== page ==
Oh, okay. I think that might be the first time somebody’s utilized the front and the back. So well done with that. I appreciate the answer there. Now you’re building your dream school battling, so you have no limitations in terms of resources. Your only limitation is your imagination. So how would you build your dream school? What would be the three guiding principles?
Okay, so perhaps inevitably I will mirror what we’re in part, what we’re trying to achieve at Lucy Canish College. The first thing is it’s a personalized, supportive environment. And probably that means it’s not huge. Then around that you would curate in the ideal school, you would curate a range of opportunities. That means the students grow in confidence and in that enterprising mindset, and that they are then able to take up those opportunities, which might be local, national, international, might be online or face to face, but which are extending their academic understanding. Critical thinking, all of those things. But also bringing them into contact with people who are different who have different values, different nationalities, different approaches to problems and being engaged in real projects that matter together with people from these different backgrounds that actually they then feel they are making a contribution.
That there is something positive that they can point to and say, Yes, I was part of the group that achieved that. I was part of the project that did that. So, that for me would be the ideal school. It is a nucleus, as I say, that builds self-confidence and the enterprising mindset. And then around it, a curated set of fabulous, fantastic opportunities that will extend those pupils in ways that are fantastic for the pupil and/or student. Indeed for those who are teaching and supporting.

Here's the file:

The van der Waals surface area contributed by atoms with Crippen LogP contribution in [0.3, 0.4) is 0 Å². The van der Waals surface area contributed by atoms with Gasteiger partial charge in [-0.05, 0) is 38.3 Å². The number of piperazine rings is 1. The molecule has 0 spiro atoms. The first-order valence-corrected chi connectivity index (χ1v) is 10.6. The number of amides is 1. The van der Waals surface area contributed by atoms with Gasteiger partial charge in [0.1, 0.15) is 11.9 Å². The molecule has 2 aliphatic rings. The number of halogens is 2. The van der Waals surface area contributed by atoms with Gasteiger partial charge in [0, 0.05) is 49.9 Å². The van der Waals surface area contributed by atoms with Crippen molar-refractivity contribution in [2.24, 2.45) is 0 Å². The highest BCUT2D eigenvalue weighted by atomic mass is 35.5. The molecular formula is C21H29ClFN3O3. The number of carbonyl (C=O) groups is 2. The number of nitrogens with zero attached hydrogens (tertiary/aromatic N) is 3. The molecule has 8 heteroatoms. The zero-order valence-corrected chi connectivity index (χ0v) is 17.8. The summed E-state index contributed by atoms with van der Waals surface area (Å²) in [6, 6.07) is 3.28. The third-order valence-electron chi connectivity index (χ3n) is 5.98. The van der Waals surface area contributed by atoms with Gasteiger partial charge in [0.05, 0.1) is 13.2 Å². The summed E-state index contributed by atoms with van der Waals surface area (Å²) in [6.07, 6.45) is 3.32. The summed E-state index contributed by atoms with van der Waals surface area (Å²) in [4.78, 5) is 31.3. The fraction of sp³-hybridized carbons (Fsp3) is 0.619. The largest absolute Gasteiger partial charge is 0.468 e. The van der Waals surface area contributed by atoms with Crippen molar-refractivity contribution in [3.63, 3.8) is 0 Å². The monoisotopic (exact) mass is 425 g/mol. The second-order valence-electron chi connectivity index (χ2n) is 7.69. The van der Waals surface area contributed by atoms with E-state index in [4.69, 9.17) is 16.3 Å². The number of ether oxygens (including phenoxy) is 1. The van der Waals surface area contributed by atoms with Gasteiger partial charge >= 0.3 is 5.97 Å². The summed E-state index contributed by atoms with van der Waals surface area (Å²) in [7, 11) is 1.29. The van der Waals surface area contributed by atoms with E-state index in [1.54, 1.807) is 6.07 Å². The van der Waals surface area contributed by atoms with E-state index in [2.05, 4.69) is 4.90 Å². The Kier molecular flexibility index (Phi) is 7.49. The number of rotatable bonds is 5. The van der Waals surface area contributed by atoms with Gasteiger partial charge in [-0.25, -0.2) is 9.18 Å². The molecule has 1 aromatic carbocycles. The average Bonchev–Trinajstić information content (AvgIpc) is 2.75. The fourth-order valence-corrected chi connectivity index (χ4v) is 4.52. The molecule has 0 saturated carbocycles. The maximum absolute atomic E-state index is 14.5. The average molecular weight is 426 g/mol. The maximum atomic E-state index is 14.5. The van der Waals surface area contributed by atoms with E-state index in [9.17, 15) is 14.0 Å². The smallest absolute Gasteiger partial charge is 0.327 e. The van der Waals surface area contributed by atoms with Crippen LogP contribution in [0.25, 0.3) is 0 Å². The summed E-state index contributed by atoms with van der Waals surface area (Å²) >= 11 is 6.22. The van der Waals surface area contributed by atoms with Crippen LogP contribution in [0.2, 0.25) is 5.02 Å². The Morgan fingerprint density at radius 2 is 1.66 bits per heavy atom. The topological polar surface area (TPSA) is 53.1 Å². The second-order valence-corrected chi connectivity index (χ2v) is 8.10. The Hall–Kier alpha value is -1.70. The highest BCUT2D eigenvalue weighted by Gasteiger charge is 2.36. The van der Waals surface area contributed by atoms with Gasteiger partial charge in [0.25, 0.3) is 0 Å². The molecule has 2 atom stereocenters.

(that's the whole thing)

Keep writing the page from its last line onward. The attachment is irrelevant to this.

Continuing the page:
We covered a lot of ground today. We spoke on many different topics about everything we discussed. What’s the one thing you want a ruckus maker to remember?
From my own experience, it would be this: Be fearless. Go out there and form the partnerships beyond your immediate comfort zone. Partnerships for the school in many different sectors with all sorts of resources. Go for the resources that are gonna benefit the students. Don’t be constrained by the assumptions of what a school should do and what its boundaries should be. Break those boundaries fearlessly, which is whyCollege is looking for partner high schools in the States. And indeed benefactors and foundations behind that. We would love some of those students to come to Lucy Carbon College Cambridge. That would be fantastic.
Thanks for listening to the Better Leaders, Better Schools podcast, Ruckus Maker. If you have a question or would like to connect my email, Daniel@betterleadersbetterschools.com or hit me up on Twitter at @Alienearbud. If the Better Leaders Better Schools Podcast is helping you grow as a school leader, then please help us serve more ruckus makers like you. You can subscribe, leave an honest rating and review or share on social media with your biggest takeaway from the episode, Extra credit for tagging me on Twitter at @alienearbud, and using the hashtag #BLBS level Up your leadership at BetterLeadersBetterschools.com and talk to you next time. Until then, “class dismissed.”